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Stratospheric Phenomenon Is Bringing Frigid Cold to U.S

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An unusual event playing out high in the atmosphere above the Arctic Circle is setting the stage for what could be weeks upon weeks of frigid cold across wide swaths of the U.S., having already helped to bring cold and snowy weather to parts of Europe.

Forecast high temperatures on Monday, Jan. 21, from the GFS computer model.
Click to enlarge the image. Credit: Weatherbell

This phenomenon, known as a “sudden stratospheric warming event,” started on Jan. 6, but is something that is just beginning to have an effect on weather patterns across North America and Europe. 

While the physics behind sudden stratospheric warming events are complicated, their implications are not: such events are often harbingers of colder weather in North America and Eurasia. The ongoing event favors colder and possibly stormier weather for as long as four to eight weeks after the event, meaning that after a mild start to the winter, the rest of this month and February could bring the coldest weather of the winter season to parts of the U.S., along with a heightened chance of snow.

Sudden stratospheric warming events take place in about half of all Northern Hemisphere winters, and they have been occurring with increasing frequency during the past decade, possibly related to the loss of Arctic sea ice due to global warming. Arctic sea ice declined to its smallest extent on record in September 2012.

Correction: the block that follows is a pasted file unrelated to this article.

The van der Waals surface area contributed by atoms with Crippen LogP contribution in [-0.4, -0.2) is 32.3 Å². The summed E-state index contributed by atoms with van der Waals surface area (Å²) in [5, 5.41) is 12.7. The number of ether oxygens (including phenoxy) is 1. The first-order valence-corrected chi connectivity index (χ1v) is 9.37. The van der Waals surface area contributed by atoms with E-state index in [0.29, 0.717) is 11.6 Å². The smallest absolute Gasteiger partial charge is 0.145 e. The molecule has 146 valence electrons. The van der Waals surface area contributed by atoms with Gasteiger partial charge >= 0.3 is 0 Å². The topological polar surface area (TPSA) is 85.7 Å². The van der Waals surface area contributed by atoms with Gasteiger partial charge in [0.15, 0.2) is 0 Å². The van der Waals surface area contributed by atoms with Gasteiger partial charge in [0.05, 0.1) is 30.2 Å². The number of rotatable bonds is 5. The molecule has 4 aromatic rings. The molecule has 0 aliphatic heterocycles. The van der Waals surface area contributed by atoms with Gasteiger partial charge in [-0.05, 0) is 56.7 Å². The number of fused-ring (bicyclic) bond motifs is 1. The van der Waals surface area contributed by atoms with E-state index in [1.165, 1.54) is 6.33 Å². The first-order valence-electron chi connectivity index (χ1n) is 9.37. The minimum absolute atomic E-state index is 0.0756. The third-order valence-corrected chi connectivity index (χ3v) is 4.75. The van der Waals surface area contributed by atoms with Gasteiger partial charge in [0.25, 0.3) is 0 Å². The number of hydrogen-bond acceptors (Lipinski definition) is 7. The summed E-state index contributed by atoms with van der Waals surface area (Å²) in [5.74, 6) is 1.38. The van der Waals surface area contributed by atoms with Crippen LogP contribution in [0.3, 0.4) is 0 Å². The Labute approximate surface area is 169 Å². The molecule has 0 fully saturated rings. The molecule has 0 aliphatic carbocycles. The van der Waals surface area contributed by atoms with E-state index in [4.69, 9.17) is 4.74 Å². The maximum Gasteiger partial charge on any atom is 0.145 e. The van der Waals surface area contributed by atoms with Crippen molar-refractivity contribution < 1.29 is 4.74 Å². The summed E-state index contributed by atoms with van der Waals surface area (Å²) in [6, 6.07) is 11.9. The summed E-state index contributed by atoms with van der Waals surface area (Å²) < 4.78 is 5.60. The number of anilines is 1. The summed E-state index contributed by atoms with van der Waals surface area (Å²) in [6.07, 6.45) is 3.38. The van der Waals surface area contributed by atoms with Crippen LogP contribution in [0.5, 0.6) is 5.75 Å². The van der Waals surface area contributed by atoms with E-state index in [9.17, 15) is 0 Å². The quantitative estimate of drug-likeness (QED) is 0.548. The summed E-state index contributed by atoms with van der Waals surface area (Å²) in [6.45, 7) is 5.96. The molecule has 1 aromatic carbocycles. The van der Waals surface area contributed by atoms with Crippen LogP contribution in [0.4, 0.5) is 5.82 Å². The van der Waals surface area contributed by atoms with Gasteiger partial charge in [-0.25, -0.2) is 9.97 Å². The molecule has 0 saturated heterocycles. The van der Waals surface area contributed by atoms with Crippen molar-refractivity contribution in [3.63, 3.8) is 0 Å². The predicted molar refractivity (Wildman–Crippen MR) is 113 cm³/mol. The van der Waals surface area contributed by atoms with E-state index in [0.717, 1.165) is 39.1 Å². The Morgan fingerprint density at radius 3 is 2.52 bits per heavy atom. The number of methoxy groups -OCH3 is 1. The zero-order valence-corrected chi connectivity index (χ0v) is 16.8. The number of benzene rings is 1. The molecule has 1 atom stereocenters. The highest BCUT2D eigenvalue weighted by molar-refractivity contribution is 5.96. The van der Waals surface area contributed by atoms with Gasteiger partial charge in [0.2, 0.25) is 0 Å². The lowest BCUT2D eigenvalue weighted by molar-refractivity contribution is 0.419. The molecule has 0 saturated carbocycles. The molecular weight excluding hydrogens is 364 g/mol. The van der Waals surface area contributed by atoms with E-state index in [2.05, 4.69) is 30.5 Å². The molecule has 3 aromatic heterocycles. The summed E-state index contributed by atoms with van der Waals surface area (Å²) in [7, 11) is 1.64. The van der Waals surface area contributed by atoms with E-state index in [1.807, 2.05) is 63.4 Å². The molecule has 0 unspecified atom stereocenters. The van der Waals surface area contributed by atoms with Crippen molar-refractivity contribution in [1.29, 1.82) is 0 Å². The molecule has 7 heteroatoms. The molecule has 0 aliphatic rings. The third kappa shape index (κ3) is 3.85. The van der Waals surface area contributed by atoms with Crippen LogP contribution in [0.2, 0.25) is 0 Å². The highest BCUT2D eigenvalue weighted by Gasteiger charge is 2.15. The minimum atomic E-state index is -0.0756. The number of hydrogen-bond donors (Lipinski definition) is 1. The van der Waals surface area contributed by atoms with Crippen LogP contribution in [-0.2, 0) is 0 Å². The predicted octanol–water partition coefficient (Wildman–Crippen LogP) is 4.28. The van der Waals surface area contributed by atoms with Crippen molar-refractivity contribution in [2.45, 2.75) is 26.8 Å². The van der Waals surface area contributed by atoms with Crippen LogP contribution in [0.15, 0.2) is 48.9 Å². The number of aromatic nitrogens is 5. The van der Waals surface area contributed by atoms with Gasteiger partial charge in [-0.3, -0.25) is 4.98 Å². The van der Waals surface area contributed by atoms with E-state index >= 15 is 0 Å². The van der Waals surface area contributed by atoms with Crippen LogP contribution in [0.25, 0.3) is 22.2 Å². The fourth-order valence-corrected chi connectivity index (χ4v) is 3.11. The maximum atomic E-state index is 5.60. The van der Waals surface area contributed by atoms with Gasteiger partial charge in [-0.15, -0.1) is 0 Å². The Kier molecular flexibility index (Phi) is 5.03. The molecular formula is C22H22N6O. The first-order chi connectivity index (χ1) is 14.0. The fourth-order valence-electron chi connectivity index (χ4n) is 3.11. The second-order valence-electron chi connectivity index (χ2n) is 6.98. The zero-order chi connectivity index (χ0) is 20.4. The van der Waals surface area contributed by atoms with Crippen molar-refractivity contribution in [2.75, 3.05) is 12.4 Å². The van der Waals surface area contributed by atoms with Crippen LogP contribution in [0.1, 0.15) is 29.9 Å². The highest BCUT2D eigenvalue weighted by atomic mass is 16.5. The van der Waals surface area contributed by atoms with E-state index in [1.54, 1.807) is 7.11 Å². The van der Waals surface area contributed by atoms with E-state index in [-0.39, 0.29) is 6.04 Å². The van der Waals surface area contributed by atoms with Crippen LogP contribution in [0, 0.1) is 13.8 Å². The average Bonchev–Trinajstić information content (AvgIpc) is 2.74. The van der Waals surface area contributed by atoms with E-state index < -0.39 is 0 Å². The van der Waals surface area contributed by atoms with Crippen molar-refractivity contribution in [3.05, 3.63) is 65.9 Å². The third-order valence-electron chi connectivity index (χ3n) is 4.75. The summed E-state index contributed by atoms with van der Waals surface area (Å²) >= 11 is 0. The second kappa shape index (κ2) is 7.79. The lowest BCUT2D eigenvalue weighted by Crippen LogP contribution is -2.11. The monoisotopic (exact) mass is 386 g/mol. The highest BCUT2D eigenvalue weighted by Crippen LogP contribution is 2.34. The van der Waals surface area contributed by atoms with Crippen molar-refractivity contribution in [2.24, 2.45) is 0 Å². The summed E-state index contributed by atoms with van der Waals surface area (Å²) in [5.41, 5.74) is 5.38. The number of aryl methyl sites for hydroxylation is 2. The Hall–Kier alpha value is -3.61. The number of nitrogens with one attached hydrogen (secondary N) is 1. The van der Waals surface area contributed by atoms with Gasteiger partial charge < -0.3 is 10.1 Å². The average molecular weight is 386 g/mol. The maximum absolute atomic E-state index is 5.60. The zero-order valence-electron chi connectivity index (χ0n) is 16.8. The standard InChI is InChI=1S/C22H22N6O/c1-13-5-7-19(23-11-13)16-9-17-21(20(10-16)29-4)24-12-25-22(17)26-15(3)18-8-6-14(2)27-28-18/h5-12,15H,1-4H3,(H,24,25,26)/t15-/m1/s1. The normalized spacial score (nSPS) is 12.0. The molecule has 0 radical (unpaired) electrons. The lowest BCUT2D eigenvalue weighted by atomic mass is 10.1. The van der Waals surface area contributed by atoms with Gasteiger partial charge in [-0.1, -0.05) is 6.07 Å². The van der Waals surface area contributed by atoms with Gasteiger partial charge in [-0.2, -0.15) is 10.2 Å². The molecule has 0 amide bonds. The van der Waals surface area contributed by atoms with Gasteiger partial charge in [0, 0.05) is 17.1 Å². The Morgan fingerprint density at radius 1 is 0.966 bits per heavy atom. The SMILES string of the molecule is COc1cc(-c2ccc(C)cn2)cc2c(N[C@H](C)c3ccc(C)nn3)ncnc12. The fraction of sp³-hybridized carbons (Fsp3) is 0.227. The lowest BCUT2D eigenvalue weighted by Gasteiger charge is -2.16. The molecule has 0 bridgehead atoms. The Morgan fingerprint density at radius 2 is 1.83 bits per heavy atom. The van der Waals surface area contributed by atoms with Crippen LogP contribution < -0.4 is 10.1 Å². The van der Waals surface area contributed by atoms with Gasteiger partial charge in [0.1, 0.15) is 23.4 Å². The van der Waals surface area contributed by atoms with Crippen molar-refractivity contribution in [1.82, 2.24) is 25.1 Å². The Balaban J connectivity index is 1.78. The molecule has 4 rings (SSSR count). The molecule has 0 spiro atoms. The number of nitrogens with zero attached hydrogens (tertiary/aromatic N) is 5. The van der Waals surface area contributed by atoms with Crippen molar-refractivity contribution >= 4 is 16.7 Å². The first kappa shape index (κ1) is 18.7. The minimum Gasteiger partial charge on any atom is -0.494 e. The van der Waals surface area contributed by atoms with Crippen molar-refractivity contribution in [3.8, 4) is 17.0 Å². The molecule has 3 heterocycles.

An Arctic cold front was sliding south from Canada on Friday, getting ready to clear customs at the border on Saturday and Sunday, bringing an icy chill to areas from the Plains states through the Mid-Atlantic by early next week, including what promises to be a chilly second inauguration for President Obama. Temperatures in Washington on Monday are expected to hover in the low 30s, only a touch milder than Obama’s first inauguration, when the temperature was 28°F. 

Reinforcing shots of cold air are likely to affect the Upper Midwest, Great Plains and into the East throughout February, with some milder periods sandwiched in between.

Sudden stratospheric warming events occur when large atmospheric waves, known as Rossby waves, extend beyond the troposphere where most weather occurs, and into the stratosphere. This vertical transport of energy can set a complex process into motion that leads to the breakdown of the high altitude cold low pressure area that typically spins above the North Pole during the winter, which is known as the polar vortex.

The polar vortex plays a major role in determining how much Arctic air spills southward toward the mid-latitudes. When there is a strong polar vortex, cold air tends to stay bottled up in the Arctic. However, when the vortex weakens or is disrupted, like a spinning top that suddenly starts wobbling, it can cause polar air masses to surge south, while the Arctic experiences milder-than-average temperatures. 

During the ongoing stratospheric warming event, the polar vortex split in two, allowing polar air to spill out from the Arctic, as if a refrigerator door were suddenly opened.

An animation showing the evolution of the stratospheric warming event. The contours show absolute heights and the shading are height anomalies in the middle stratosphere, or about 16 miles above the surface. The height anomalies are a good proxy for temperature anomalies in the stratosphere with red representing high heights or warm temperatures and blue low heights or cold temperatures. You can see at the beginning of the loop a cohesive polar vortex along the coast of Northern Eurasia and then this area of higher heights or warm temperaturs rush poleward from Siberia into the polar vortex splitting it into two pieces, one over Eurasia and one over North America. The dramatic rise in heights or temperatures over the Pole is the sudden stratospheric warming. The result is that pieces of the polar vortex move equatorward and with it the associated cold temperatures. Usually something similar occurs in the troposphere in the ensuing weeks. Credit: AER/Justin Jones.